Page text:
Making community voices heard
When New York City changed its charter in the 1990s to increase the size of its City Council to 51 seats from 35, Margaret Chin thought it was time for an Asian American to hold one of those seats, so she ran. And then she ran again and again.
It took her three times — in 1991, 1993, and 2001 — to finally represent District 1 in Lower Manhattan, which includes neighborhoods like Chinatown, around City Hall and in the Financial District, where she now lives with her husband.
“It was not easy, mainly because we just didn’t have the numbers in our own community,” Chin told China Daily. “A lot of Asians or Chinese living in Chinatown were not citizens, and even if they were citizens, they didn’t register to vote.”
Voter registration was low and there were obstacles even for those registered to vote. They encountered problems at the polling stations on Election Day: Chinese names were often entered incorrectly into the system and some Chinese voters were told they could not vote. Many had weak command of English and “didn’t know how to be assertive” if given a hard time about it, Chin said, which contributed to the low voter turnout.
Chin immigrated to New York from Hong Kong in 1963, and she and her family lived on Mott Street, which at the time was still considered Little
ple saw in concrete examples that you have to get involved and make your voices heard. It took years and years of organizing.” MARGARET CHIN NEW YORK CITY COUNCIL MEMBER
Italy — now is one of Chinatown’s main streets — and most of her neighbors were Italian. In the last five decades since, Chinatown has gotten substantially bigger and has branched out to other Asian enclaves throughout the city, primarily in Brooklyn and Queens, and community participation has increased in the last two decades with more Asian Americans in elected offices.
“People saw in concrete examples that you have to get involved and make your voices heard. It took years and years of organizing. People are beginning to realize that to gain access to more government services, you have to make your voices heard,” she said.
Chin worked as an educator at the LaGuardia Community College for 14 years, helping Chinatown immigrant adults get a college education. Now, she said, that outreach needs to focus on all ages within the Chinese community, beginning with young adults. Asians make up 10 percent of New York City’s population of over 8 million, but there are only two Asian members on the City Council.
“If you work out the numbers proportionally, there should at least be five or six [Asian members]. But things don’t work like that. So that’s why it’s important to educate the younger generation in terms of the importance of public service, community service so we get more people interested in government, interested in getting involved. That will help build the pool of people that will come into work in the government,” she said.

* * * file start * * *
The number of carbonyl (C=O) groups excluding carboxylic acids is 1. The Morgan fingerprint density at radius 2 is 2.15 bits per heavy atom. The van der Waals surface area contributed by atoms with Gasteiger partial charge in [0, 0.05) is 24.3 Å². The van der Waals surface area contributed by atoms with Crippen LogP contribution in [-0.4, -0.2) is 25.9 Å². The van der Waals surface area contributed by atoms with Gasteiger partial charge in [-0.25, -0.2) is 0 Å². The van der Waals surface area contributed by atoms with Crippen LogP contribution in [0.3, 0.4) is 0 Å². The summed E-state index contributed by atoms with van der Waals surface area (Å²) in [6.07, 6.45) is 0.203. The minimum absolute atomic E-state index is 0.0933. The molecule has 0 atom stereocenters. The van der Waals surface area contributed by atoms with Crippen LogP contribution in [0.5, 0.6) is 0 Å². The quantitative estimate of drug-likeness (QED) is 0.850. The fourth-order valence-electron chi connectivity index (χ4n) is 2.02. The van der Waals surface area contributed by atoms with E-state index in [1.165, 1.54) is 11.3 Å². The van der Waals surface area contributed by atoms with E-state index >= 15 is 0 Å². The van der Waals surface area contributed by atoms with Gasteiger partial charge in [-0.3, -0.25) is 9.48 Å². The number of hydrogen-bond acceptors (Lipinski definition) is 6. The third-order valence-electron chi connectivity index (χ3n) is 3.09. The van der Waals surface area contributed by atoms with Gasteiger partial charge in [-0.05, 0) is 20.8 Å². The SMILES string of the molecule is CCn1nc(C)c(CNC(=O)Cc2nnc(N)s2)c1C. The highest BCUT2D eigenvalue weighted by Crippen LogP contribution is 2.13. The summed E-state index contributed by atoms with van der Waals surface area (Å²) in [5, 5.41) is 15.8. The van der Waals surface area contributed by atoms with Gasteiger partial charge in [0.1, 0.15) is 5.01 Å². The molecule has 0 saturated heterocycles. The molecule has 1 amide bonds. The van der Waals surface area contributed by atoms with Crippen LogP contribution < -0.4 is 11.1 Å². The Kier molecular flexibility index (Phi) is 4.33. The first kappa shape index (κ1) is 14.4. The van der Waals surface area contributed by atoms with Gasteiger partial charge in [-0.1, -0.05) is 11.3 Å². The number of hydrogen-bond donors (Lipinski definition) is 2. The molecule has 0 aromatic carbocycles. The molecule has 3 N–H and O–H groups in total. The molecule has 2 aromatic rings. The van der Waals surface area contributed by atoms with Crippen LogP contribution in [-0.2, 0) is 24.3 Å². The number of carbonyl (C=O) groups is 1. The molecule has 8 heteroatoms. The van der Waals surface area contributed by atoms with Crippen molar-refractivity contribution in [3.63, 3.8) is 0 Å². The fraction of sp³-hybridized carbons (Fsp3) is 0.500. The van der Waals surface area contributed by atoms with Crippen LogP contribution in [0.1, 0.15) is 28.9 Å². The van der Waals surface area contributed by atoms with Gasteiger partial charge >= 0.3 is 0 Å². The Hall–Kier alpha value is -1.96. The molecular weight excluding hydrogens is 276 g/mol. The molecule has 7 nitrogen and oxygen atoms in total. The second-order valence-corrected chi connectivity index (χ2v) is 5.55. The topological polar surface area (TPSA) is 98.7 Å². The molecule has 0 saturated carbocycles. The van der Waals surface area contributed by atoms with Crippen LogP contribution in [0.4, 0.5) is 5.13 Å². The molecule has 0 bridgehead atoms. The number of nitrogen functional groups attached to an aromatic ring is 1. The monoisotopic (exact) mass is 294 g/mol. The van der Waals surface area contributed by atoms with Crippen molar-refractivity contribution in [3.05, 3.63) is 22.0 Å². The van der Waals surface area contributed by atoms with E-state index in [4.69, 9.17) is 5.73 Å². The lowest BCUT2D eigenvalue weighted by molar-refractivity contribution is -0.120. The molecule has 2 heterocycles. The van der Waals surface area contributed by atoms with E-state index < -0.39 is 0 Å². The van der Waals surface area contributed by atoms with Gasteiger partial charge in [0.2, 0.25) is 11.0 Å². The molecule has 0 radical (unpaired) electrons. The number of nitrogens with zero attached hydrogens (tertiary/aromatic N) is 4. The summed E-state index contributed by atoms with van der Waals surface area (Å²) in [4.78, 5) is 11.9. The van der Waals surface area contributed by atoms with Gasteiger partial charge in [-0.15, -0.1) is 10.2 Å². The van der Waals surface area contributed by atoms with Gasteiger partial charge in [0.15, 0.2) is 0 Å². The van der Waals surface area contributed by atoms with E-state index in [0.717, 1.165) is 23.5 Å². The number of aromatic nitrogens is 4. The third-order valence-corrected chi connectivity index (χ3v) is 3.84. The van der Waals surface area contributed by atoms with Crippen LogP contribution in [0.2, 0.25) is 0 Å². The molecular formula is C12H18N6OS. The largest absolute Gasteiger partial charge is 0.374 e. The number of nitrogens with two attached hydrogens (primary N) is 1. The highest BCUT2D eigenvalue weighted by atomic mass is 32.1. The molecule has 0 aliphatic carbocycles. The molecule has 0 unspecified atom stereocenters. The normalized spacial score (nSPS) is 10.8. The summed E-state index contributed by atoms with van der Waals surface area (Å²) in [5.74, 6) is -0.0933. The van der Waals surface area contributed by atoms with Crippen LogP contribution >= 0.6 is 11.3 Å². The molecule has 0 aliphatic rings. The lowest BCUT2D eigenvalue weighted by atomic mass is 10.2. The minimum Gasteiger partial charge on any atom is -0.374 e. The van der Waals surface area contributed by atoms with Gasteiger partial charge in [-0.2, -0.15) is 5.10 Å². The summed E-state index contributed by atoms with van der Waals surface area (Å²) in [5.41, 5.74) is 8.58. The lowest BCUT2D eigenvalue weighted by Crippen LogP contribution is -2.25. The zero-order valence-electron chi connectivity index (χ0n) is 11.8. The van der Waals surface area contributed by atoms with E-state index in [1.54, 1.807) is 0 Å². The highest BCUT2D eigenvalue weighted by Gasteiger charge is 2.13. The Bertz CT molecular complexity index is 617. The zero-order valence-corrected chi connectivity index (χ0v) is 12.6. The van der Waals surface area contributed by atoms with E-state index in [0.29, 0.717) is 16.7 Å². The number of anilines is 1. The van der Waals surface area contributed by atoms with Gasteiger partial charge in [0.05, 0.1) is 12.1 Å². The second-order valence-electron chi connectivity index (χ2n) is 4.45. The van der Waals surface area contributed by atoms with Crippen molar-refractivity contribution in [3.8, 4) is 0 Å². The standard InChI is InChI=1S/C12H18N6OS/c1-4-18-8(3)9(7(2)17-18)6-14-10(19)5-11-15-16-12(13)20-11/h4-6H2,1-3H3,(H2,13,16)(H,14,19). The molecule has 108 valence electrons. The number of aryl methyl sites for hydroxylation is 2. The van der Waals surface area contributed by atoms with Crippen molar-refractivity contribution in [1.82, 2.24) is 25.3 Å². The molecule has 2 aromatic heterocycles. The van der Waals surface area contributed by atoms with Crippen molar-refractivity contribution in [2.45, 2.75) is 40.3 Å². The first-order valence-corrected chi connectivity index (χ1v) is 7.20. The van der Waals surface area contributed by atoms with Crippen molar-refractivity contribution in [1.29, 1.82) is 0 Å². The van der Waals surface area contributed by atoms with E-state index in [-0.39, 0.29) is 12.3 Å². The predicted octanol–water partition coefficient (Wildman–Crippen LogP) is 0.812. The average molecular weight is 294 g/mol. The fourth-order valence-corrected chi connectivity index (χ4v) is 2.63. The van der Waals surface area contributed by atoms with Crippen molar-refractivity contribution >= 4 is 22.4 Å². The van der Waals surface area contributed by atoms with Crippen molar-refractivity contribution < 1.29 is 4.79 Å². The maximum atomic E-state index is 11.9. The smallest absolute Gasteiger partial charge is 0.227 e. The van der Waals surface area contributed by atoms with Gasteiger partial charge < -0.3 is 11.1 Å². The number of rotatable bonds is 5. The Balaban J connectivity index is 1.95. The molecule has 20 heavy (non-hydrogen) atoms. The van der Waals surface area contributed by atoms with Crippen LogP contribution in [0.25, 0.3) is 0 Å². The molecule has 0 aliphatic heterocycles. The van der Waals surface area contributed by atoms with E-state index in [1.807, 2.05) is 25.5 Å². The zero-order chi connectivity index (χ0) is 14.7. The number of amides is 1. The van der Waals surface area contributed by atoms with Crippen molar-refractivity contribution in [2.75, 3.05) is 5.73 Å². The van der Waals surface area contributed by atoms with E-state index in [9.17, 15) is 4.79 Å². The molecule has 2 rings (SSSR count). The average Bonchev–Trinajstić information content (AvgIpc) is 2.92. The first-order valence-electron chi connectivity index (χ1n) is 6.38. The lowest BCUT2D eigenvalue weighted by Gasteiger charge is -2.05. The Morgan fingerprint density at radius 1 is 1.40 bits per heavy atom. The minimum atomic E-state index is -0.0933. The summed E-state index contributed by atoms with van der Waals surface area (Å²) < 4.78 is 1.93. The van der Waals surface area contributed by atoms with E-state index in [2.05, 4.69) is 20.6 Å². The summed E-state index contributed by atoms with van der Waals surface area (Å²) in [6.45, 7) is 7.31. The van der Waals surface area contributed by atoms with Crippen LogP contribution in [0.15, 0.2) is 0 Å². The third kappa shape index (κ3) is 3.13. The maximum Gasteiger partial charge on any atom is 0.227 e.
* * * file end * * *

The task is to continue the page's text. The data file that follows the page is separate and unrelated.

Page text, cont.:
At a time when the importance of the Asian-American vote is growing in national politics — the 2012 elections saw 547,000 new AsianAmerican voters, according to the nonpartisan organization Asian and Pacific Islander American Vote — New York City officials are also paying more attention to the Asian community, including hiring more Asian staff members, Chin said, who can hopefully be elected Asian officials down the road.
Manhattan’s Chinatown has changed in many ways in the five decades since Chin came to the US. There’s a lack of affordable housing and often multiple families can be found squeezed together in one apartment. Residents have benefited from subsidized housing and rent-controlled apartments, but the city has gotten more expensive and that’s hurting many immigrant families in Chinatown, Chin said.
“Conditions have gotten worse in some ways, because now you have families living with other families in the same apartment,” Chin said. “Fiftyone years ago, we were crowded in one apartment, but it was one family. But nowadays, we see so many cases of different families living together.”
Chin sees the solution to many of Chinatown’s problems as more education for adults and adults themselves making more time for education.
“How do you alleviate poverty? That’s the issue I talked about, the importance of adult education and learning English so that they can take advantage of job training and take a better job,” she said. “If you can raise your income, then more opportunities open up. You can find better housing, and the next generation will be better. When parents learn English, then they can help their kids do better in school too.”
Chin sponsored legislation to expand the number of city employees who would be entitled to paid sick leave, requiring small businesses with five or more employees to pay sick time, down from the current requirement of 15 or more employees. The legislation was signed into law in March by New York Mayor Bill de Blasio, and went into effect on Apr 1.
“If we raise the income level, even with a minimum wage increase, that will help tremendously,” she said. “Having paid sick leave, that means a lot to small businesses in Chinatown where normally, if you’re sick, you take a day off and you
New York City Council member Margaret Chin, representing District 1 in Lower Manhattan, at her office in City Hall, New York.